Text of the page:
The Push To Success

The Push To Success: Why I Believe Adults Should Not Be So Hard On Teenagers


Jaden Raney, Messenger Reporter

“What career path have you decided to move towards?” In this stage of our life, we are more than often pushed to answer this question. The persistent, wearying weight on our shoulders of what we are going to make of ourselves. More often than not, once we answer this question, we’re judged. We, as teenagers, are often times more expected than encouraged to be society’s definition of success, and if we don’t reach it, we are seen as irresponsible. But what would this be? You could say it’s the American Dream. Lots of adults are used to making sure teens that dream big know that their dreams are “unrealistic,” and letting us know our plans will not work in order to be successful. This article may seem like a bitter opinion piece, but I have just had these thoughts for a while and was sure others could relate.

Do we really know at this age, what we want to do for the rest of our lives? New interests and hobbies are constantly entering our world, and we lose fascination with our current passions all too often. High school is a time where most mature enough to drift away from trends and the crowds to express ourselves in every outlet that we are drawn to. We are given the opportunity to explore and learn important lessons on our own. I can not even name how many people whom I’ve known personally that have changed their minds and ended up perfectly fine. If you are one of the positive people that knows exactly where they’re going, who are others to judge you? If you are dedicated and willing to work hard to get to where you’re going, you’re likely to end up happy.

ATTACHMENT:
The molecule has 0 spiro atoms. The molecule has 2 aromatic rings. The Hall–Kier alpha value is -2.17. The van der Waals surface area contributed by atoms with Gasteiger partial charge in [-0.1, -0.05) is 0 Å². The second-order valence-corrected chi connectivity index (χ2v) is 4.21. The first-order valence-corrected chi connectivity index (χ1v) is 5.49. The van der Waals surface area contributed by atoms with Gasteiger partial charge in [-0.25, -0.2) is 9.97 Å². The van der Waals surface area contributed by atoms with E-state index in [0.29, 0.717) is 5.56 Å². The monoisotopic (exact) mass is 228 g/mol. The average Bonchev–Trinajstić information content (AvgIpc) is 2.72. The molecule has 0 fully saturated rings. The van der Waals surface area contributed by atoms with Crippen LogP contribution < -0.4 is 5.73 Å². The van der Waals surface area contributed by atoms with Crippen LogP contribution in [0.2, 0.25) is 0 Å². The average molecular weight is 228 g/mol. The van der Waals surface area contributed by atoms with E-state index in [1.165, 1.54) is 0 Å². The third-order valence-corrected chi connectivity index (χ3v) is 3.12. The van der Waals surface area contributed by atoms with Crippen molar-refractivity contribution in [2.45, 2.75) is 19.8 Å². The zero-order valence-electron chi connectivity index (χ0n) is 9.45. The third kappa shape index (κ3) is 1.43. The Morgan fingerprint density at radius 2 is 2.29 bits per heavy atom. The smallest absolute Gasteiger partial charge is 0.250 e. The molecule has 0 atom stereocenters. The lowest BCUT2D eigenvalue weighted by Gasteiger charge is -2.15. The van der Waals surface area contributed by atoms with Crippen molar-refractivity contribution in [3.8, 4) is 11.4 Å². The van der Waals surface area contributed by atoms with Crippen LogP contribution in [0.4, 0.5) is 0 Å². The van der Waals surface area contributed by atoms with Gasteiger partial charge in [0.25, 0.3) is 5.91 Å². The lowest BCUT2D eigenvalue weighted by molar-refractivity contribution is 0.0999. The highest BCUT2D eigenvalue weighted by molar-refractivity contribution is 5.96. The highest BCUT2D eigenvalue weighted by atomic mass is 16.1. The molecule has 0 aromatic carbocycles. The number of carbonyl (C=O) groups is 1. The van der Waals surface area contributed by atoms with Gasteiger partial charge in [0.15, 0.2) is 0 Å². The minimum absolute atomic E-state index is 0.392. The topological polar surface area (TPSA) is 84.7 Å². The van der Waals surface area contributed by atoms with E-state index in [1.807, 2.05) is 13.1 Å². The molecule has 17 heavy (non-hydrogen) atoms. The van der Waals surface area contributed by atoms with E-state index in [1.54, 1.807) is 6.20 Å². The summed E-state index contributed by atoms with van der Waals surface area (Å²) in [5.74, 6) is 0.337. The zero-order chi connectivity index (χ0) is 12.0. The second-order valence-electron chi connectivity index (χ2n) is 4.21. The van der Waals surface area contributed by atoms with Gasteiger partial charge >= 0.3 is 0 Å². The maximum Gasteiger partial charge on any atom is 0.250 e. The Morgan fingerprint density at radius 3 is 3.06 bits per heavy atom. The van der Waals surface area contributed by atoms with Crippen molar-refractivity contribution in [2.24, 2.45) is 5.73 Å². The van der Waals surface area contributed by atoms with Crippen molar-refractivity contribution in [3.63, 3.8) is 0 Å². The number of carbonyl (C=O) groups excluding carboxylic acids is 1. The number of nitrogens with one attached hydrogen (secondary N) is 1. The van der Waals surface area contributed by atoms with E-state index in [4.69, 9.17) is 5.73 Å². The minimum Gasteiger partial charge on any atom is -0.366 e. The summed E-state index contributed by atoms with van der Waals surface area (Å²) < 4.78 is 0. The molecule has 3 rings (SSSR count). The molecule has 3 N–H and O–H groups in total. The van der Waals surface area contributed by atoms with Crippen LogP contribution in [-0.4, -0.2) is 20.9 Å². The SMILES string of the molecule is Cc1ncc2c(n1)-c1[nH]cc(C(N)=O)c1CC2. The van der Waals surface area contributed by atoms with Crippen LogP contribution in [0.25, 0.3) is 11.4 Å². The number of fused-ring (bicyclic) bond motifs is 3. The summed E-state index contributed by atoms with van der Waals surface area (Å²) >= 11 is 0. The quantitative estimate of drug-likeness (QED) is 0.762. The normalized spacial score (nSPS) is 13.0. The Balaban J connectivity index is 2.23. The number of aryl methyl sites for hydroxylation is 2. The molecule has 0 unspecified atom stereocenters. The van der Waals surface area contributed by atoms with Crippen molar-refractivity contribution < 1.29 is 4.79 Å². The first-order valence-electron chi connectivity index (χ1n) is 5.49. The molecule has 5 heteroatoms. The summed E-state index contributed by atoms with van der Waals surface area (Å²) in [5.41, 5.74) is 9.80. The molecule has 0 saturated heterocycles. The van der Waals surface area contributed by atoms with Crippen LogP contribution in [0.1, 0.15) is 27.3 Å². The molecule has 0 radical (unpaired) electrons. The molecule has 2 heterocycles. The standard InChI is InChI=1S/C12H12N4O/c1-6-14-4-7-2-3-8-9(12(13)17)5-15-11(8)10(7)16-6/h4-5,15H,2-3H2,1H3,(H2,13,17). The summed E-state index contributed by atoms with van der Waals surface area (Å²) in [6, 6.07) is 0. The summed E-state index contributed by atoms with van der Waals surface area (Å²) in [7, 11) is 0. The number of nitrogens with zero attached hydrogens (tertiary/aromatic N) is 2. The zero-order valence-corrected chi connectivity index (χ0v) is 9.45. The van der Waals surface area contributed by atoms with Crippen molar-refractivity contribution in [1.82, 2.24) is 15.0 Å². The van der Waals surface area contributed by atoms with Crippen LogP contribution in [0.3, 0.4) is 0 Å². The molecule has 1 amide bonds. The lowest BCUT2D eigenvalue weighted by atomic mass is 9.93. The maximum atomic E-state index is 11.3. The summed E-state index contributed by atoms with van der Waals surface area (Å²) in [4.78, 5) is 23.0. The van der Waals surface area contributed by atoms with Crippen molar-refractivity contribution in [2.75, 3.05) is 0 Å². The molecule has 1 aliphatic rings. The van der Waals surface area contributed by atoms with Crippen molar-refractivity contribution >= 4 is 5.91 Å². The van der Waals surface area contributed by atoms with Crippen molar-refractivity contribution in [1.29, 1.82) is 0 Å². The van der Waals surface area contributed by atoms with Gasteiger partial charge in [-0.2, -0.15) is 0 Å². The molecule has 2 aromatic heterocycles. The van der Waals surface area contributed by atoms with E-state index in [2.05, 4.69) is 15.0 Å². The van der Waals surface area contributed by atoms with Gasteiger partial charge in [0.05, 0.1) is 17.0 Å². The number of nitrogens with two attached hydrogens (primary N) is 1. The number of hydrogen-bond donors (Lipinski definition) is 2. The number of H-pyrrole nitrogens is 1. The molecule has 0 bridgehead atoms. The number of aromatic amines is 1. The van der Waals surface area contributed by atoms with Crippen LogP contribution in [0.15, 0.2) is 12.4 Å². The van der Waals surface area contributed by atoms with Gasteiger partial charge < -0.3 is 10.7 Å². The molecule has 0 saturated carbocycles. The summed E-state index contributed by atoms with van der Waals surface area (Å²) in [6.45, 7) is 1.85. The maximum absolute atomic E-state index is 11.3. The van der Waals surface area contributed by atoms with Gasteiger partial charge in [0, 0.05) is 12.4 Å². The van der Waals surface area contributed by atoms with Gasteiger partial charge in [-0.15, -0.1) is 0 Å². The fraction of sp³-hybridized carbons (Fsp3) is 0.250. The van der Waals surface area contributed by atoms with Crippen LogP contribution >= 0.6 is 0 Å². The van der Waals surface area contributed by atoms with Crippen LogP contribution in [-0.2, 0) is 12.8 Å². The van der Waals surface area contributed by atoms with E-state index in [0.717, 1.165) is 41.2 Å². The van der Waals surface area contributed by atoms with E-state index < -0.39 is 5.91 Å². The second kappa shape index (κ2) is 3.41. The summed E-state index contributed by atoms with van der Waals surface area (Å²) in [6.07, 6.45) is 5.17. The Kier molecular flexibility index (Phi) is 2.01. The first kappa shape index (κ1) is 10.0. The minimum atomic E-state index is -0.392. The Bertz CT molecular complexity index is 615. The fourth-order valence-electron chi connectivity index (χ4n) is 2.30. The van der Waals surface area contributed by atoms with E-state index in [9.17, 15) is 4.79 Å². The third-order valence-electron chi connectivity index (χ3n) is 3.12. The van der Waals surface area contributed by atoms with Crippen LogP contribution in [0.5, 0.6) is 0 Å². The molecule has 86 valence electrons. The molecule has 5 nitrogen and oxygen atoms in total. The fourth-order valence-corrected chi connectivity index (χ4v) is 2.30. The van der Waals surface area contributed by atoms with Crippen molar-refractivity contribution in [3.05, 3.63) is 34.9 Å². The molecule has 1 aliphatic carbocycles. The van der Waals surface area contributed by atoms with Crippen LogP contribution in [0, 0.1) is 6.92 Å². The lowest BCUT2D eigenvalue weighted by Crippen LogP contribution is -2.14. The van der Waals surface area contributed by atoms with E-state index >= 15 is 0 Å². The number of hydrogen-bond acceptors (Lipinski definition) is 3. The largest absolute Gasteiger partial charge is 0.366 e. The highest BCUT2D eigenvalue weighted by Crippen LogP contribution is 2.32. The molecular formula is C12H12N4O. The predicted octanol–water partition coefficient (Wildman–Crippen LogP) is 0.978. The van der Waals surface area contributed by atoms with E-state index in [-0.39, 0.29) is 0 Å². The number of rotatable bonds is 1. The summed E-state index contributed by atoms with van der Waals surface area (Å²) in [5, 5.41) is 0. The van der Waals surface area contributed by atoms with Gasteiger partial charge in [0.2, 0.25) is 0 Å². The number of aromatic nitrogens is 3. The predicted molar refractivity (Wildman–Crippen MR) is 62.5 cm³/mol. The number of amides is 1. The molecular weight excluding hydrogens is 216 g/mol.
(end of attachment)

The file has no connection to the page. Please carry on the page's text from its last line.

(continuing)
Now, I am not saying that it is not helpful to have an idea of what you want to do early. Because it is more than useful to have this in mind. Knowing what college you’re attending and working towards that goal is extremely necessary. But, my point being it is not detrimental to you if you can’t decide what you really want to do for the rest of your life. You will not fail.  We are young, and we have so much time to think about what strikes our fancy the most, and what we’d be the best at. It is also a matter of being able to express ourselves and feel important, which we all crave. We need to scrap the idea that success is only defined by annual salary and your job position. Success is defined by each individual, and with the constant stress of school and life’s challenges, I believe it is perfectly okay to not be certain yet.